The Wampanoag Tribe of Gay Head (Aquinnah) has designated three areas in southeastern Massachusetts for potential casino sites and scheduled referendum votes in two of those locations, inching closer to being eligible for a state gaming license.

Chairman of the tribe, Cheryl Maltais-Andrews, confirmed this week the tribe has entered into a purchase and sale agreement to buy land in Fall River and has land under option to buy in Freetown and Lakeville, the three towns and cities being considered by the tribe for a casino. The tribe also has sent a letter to Governor Deval Patrick requesting to begin compact negotiations under the state gaming law, she said.

On Wednesday, director of communications for the Massachusetts Executive Office of Housing and Economic Development Jason Lefferts said the state had received the tribe’s letter but would “consult with outside counsel before taking any further action.”

Referendum votes will test public support when voters consider 230 acres in Freetown and 285 acres in Lakeville; the two parcels abut each other. Freetown voters will vote on May 29 and Lakeville voters on June 2. The tribe has also entered into a purchase and sale agreement for 230 acres in Fall River, but no vote has been scheduled. That parcel abuts 900 acres of city property, Mrs. Maltais-Andrews said in an e-mail to the Gazette.

She said the tribe is looking for the best-fit location.

“If all communities vote yes, then that is a great problem to have,” she wrote. “We, with the guidance of our development partner, will take the necessary steps to analyze our options to determine which location will have the best potential for the most success.”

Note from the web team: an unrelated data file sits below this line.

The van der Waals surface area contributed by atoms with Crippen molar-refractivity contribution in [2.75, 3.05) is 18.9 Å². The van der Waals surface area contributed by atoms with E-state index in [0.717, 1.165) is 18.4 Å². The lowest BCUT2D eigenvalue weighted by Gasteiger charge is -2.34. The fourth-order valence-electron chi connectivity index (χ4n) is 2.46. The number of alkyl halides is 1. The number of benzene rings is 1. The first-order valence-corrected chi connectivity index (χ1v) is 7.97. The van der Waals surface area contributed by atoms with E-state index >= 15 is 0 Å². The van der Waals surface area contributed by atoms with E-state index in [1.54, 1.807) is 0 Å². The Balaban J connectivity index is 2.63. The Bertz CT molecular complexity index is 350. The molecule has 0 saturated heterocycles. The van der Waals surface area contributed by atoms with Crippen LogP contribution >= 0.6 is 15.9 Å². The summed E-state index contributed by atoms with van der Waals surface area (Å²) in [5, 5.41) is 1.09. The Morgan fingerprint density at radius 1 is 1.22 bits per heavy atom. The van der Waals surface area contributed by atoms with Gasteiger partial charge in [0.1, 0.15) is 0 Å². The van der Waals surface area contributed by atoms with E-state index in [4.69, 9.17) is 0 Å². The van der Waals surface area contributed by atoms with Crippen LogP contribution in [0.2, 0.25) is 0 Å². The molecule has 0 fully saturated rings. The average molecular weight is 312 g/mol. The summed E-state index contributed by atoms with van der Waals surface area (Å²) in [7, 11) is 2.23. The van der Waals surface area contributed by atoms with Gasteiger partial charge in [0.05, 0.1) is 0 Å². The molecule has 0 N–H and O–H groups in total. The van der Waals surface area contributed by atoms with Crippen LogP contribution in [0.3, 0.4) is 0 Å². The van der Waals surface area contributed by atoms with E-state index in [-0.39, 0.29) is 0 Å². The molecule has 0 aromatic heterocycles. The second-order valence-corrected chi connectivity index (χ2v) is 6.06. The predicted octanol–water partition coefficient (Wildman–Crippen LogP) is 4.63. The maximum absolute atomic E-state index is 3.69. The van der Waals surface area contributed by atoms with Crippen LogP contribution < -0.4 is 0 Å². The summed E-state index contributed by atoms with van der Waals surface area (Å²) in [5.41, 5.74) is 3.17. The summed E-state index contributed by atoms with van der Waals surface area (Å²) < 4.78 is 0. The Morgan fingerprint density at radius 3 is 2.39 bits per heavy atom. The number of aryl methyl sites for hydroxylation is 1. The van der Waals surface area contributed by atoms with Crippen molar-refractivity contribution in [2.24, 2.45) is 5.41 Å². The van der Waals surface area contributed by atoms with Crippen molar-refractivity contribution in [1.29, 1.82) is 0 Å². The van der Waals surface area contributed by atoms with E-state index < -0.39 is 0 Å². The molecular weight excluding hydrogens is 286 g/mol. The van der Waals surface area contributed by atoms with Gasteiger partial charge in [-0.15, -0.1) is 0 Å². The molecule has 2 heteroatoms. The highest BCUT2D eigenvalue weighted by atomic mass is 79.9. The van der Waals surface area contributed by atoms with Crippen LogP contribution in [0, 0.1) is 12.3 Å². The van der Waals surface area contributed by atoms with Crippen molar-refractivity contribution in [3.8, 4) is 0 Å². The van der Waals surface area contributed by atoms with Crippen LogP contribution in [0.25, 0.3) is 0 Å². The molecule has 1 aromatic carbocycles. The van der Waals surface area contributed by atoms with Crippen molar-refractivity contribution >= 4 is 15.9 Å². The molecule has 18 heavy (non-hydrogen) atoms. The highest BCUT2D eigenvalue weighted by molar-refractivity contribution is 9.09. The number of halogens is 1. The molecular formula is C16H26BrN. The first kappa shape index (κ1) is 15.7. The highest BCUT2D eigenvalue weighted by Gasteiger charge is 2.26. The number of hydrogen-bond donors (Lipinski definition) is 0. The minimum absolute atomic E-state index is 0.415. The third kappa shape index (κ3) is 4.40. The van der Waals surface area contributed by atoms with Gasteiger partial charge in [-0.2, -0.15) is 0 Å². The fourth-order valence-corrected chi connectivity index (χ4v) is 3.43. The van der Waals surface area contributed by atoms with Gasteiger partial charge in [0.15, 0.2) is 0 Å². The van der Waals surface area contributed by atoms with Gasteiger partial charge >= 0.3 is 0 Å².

Proof of land agreements for tribal gaming development and a referendum vote in the host communities for the casino are required under the new state gaming law passed last November, which created three licenses for casinos in different areas of the state. One is reserved for a federally recognized American Indian tribe and two will go through a public bidding process. Tribes have until July 31 to enter into a compact agreement with Gov. Patrick for a casino. The Aquinnah Wampanoags are competing for the right to a casino license with the Mashpee Wampanoags, who are in negotiations to buy 77 acres in Taunton.

The tribe has been vague on details of the project, including design, cost estimates and financial backers. Mrs. Andrews-Maltais said in her e-mail the tribe is not ready to commit to any dollar amount “because the scale and scope will depend on many factors including, but not limited to, location, what the market will bear and what we as a tribe can invest without overbuilding the site and overburdening our people,” she wrote.

The chairman said the tribe would look into how they could assist the towns in the cost of calling the special votes. She said the Freetown vote is expected to cost around $5,000, Lake-ville about $6,000, and Fall River is estimated to cost $60,000.

The tribe announced their plan to enter the casino game again last month. Plans for a casino date to 1994, when the tribe partnered with a subsidiary of Carnival Hotels and Casinos. The plan faltered after the state legislature failed to pass a law to allow gambling. Since then the tribe made several other attempts to partner with other tribes across the country, including tribes in New York and Louisiana, but those too failed.

In a recent interview with the Gazette, Mrs. Andrews-Maltais said wherever the casino may be built, the development would be mixed use and include housing, commercial outlets, health care, day care and other public services for tribal members.

There are 1,150 tribal members across the country, around 300 of whom live on the Vineyard.